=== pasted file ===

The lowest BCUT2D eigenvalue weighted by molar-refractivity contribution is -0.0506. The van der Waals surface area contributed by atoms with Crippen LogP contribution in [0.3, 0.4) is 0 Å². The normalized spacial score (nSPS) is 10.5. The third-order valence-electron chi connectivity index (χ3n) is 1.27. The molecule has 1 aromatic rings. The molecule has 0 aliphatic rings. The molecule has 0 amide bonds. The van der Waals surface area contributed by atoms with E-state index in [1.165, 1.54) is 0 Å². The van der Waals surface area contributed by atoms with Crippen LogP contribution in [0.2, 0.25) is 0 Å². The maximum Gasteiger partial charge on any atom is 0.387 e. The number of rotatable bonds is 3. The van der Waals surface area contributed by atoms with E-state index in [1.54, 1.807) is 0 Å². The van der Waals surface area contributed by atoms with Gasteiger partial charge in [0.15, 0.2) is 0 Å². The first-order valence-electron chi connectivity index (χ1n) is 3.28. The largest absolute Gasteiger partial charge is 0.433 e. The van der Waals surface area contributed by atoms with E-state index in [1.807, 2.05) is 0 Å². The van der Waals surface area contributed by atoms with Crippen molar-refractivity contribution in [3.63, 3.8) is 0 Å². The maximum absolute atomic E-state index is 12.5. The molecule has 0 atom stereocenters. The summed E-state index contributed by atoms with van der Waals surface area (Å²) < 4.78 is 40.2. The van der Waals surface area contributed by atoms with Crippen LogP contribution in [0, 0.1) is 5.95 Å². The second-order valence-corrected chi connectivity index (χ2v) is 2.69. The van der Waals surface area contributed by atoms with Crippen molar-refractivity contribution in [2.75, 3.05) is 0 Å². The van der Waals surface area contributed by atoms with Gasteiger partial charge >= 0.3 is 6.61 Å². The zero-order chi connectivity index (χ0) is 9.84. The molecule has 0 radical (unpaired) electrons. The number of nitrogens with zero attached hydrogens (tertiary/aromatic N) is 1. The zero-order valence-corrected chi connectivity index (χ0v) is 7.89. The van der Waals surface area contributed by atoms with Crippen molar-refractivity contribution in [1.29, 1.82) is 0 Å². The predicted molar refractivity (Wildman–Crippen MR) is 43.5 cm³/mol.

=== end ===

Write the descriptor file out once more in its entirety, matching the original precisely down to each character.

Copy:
The lowest BCUT2D eigenvalue weighted by molar-refractivity contribution is -0.0506. The van der Waals surface area contributed by atoms with Crippen LogP contribution in [0.3, 0.4) is 0 Å². The normalized spacial score (nSPS) is 10.5. The third-order valence-electron chi connectivity index (χ3n) is 1.27. The molecule has 1 aromatic rings. The molecule has 0 aliphatic rings. The molecule has 0 amide bonds. The van der Waals surface area contributed by atoms with E-state index in [1.165, 1.54) is 0 Å². The van der Waals surface area contributed by atoms with Crippen LogP contribution in [0.2, 0.25) is 0 Å². The maximum Gasteiger partial charge on any atom is 0.387 e. The number of rotatable bonds is 3. The van der Waals surface area contributed by atoms with E-state index in [1.54, 1.807) is 0 Å². The van der Waals surface area contributed by atoms with Gasteiger partial charge in [0.15, 0.2) is 0 Å². The first-order valence-electron chi connectivity index (χ1n) is 3.28. The largest absolute Gasteiger partial charge is 0.433 e. The van der Waals surface area contributed by atoms with E-state index in [1.807, 2.05) is 0 Å². The van der Waals surface area contributed by atoms with Crippen molar-refractivity contribution in [3.63, 3.8) is 0 Å². The maximum absolute atomic E-state index is 12.5. The molecule has 0 atom stereocenters. The summed E-state index contributed by atoms with van der Waals surface area (Å²) < 4.78 is 40.2. The van der Waals surface area contributed by atoms with Crippen LogP contribution in [0, 0.1) is 5.95 Å². The second-order valence-corrected chi connectivity index (χ2v) is 2.69. The van der Waals surface area contributed by atoms with Crippen molar-refractivity contribution in [2.75, 3.05) is 0 Å². The van der Waals surface area contributed by atoms with Gasteiger partial charge >= 0.3 is 6.61 Å². The zero-order chi connectivity index (χ0) is 9.84. The molecule has 0 radical (unpaired) electrons. The number of nitrogens with zero attached hydrogens (tertiary/aromatic N) is 1. The zero-order valence-corrected chi connectivity index (χ0v) is 7.89. The van der Waals surface area contributed by atoms with Crippen molar-refractivity contribution in [1.29, 1.82) is 0 Å². The predicted molar refractivity (Wildman–Crippen MR) is 43.5 cm³/mol.